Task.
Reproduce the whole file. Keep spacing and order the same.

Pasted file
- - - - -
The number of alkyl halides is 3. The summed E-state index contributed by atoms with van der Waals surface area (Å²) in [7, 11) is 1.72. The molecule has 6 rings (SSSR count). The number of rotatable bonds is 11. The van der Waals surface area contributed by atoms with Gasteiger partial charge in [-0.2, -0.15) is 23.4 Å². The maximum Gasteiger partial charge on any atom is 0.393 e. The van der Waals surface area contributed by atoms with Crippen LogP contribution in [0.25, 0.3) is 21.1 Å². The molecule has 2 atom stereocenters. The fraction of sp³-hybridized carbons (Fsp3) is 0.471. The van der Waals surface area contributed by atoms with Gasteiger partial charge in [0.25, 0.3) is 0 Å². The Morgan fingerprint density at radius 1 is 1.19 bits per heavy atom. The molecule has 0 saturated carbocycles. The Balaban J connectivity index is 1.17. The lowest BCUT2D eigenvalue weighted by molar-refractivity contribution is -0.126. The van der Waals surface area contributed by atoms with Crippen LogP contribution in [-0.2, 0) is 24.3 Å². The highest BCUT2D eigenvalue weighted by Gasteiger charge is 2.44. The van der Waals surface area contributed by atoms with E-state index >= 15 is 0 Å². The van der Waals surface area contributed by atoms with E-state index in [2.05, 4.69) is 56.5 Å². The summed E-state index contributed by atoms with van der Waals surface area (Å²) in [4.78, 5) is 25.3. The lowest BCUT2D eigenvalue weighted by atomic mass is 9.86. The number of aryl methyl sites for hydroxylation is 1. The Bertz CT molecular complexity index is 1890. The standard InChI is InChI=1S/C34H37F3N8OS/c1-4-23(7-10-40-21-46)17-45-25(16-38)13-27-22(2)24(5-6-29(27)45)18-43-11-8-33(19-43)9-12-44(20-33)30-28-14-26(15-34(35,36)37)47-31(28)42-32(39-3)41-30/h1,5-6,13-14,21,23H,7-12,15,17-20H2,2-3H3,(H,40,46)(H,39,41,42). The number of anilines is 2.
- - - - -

The number of alkyl halides is 3. The summed E-state index contributed by atoms with van der Waals surface area (Å²) in [7, 11) is 1.72. The molecule has 6 rings (SSSR count). The number of rotatable bonds is 11. The van der Waals surface area contributed by atoms with Gasteiger partial charge in [-0.2, -0.15) is 23.4 Å². The maximum Gasteiger partial charge on any atom is 0.393 e. The van der Waals surface area contributed by atoms with Crippen LogP contribution in [0.25, 0.3) is 21.1 Å². The molecule has 2 atom stereocenters. The fraction of sp³-hybridized carbons (Fsp3) is 0.471. The van der Waals surface area contributed by atoms with Gasteiger partial charge in [0.25, 0.3) is 0 Å². The Morgan fingerprint density at radius 1 is 1.19 bits per heavy atom. The molecule has 0 saturated carbocycles. The Balaban J connectivity index is 1.17. The lowest BCUT2D eigenvalue weighted by molar-refractivity contribution is -0.126. The van der Waals surface area contributed by atoms with Crippen LogP contribution in [-0.2, 0) is 24.3 Å². The highest BCUT2D eigenvalue weighted by Gasteiger charge is 2.44. The van der Waals surface area contributed by atoms with E-state index >= 15 is 0 Å². The van der Waals surface area contributed by atoms with E-state index in [2.05, 4.69) is 56.5 Å². The summed E-state index contributed by atoms with van der Waals surface area (Å²) in [4.78, 5) is 25.3. The lowest BCUT2D eigenvalue weighted by atomic mass is 9.86. The number of aryl methyl sites for hydroxylation is 1. The Bertz CT molecular complexity index is 1890. The standard InChI is InChI=1S/C34H37F3N8OS/c1-4-23(7-10-40-21-46)17-45-25(16-38)13-27-22(2)24(5-6-29(27)45)18-43-11-8-33(19-43)9-12-44(20-33)30-28-14-26(15-34(35,36)37)47-31(28)42-32(39-3)41-30/h1,5-6,13-14,21,23H,7-12,15,17-20H2,2-3H3,(H,40,46)(H,39,41,42). The number of anilines is 2.